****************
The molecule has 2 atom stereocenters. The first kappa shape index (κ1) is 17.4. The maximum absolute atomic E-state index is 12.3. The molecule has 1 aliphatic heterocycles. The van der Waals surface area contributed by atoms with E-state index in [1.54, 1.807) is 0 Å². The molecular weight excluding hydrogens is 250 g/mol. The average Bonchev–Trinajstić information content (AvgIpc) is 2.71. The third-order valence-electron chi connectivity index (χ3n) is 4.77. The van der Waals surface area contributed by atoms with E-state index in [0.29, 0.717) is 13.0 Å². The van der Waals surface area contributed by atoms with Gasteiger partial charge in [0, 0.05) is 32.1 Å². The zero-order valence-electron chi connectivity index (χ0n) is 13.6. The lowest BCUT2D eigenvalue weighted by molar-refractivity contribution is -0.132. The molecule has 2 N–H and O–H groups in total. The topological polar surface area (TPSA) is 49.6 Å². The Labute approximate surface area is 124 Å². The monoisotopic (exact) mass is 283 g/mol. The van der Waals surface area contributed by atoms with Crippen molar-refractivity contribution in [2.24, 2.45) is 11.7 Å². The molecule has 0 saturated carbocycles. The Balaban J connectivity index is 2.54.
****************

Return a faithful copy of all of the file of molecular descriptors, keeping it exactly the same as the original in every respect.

The molecule has 2 atom stereocenters. The first kappa shape index (κ1) is 17.4. The maximum absolute atomic E-state index is 12.3. The molecule has 1 aliphatic heterocycles. The van der Waals surface area contributed by atoms with E-state index in [1.54, 1.807) is 0 Å². The molecular weight excluding hydrogens is 250 g/mol. The average Bonchev–Trinajstić information content (AvgIpc) is 2.71. The third-order valence-electron chi connectivity index (χ3n) is 4.77. The van der Waals surface area contributed by atoms with E-state index in [0.29, 0.717) is 13.0 Å². The van der Waals surface area contributed by atoms with Gasteiger partial charge in [0, 0.05) is 32.1 Å². The zero-order valence-electron chi connectivity index (χ0n) is 13.6. The lowest BCUT2D eigenvalue weighted by molar-refractivity contribution is -0.132. The molecule has 2 N–H and O–H groups in total. The topological polar surface area (TPSA) is 49.6 Å². The Labute approximate surface area is 124 Å². The monoisotopic (exact) mass is 283 g/mol. The van der Waals surface area contributed by atoms with Crippen molar-refractivity contribution in [2.24, 2.45) is 11.7 Å². The molecule has 0 saturated carbocycles. The Balaban J connectivity index is 2.54.